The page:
The Federal Emergency Management Agency says it didn’t handle housing vouchers for displaced residents of Puerto Rico any differently from those of displaced Texas and Florida residents after last year’s hurricanes.
FEMA said in court papers filed Friday that it’s unfair to compare the three responses to the hurricanes because the governors of the two states and the island made different requests for federal assistance. The agency is fighting a lawsuit brought by Puerto Rican evacuees who are asking a judge to extend vouchers allowing them to live in hotels until they find more permanent housing. The vouchers expire at the end of the month.
“It is common sense that the impact of each disaster is unique, causing different types and amounts of damage, and affecting different numbers of people,” government attorneys wrote.
Loíza, PR, September 21, 2017 – This home in Loíza was destroyed by the strong winds brought by Hurricane Maria. The category 4 hurricane tore through Puerto Rico on September 20, 2017. Yuisa Rios/FEMA
Moreover, FEMA said in the filing that it had approved $3.9 billion in assistance for Puerto Rico for Hurricane Maria, $2.4 billion for Texas for Hurricane Harvey and $1.1 billion for Florida for Hurricane Irma.
The evacuees said in a court filing Friday that FEMA isn’t doing enough for the Puerto Ricans left homeless by Hurricane Maria, in contrast to how it treated Texas residents after Hurricane Harvey last year. Attorneys for the evacuees said FEMA had provided housing assistance in a “discriminatory manner.”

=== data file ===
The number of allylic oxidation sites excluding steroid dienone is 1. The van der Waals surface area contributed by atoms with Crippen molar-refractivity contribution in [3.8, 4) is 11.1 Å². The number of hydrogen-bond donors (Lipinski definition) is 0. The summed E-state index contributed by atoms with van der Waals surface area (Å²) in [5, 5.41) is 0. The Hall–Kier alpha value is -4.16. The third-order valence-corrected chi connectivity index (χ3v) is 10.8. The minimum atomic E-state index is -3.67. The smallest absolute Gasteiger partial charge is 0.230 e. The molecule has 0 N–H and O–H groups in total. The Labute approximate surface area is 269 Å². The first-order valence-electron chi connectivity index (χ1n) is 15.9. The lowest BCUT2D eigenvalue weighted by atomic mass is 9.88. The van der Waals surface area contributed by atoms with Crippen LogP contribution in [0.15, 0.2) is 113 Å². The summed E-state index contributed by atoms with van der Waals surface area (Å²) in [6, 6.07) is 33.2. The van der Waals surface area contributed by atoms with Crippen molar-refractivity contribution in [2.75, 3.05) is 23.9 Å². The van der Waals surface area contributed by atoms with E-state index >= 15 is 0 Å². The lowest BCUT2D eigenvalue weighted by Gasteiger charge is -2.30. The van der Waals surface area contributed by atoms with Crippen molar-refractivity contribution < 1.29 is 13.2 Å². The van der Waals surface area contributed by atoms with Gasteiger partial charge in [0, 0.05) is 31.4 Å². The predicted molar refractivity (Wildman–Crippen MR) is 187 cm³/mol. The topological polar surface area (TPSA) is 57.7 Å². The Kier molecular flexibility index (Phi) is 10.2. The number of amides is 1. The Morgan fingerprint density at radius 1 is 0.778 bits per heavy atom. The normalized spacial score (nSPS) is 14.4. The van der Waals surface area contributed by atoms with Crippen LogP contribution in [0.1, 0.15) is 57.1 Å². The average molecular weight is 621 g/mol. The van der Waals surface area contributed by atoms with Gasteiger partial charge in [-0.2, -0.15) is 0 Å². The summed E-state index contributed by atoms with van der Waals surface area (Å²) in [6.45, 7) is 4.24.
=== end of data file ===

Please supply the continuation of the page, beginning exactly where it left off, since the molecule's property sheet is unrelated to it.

“FEMA is barred from either providing or terminating disaster assistance … in an unequal manner on account of race, color, nationality, type of citizenship, English proficiency or economic status,” said the attorneys for the evacuees. “Plaintiffs … are mostly Spanish-speaking persons of color with a unique national identity and type of citizenship … They were hit the hardest, needed the most but have received the least.”
Before ending the vouchers, the agency should make sure the evacuees find long-term housing, either through rental assistance or home-repair help, attorneys for the Puerto Rican evacuees said.
Tens of thousands of Puerto Ricans are estimated to have moved to the mainland United States after last September’s devastating storm. Hundreds of families are still using the vouchers. In many cases, FEMA workers have called evacuees and told them to go back to Puerto Rico, said the evacuees’ attorneys, who called it harassment.
In cases where FEMA has helped with rental assistance, the amount is based on Puerto Rican market rates and don’t cover the more expensive rent in the mainland United States, the evacuees said.
“This means that poorer Puerto Rican … evacuees must remain in transitional housing for a longer period of time in order to amass the amount of money needed to move out,” they said.
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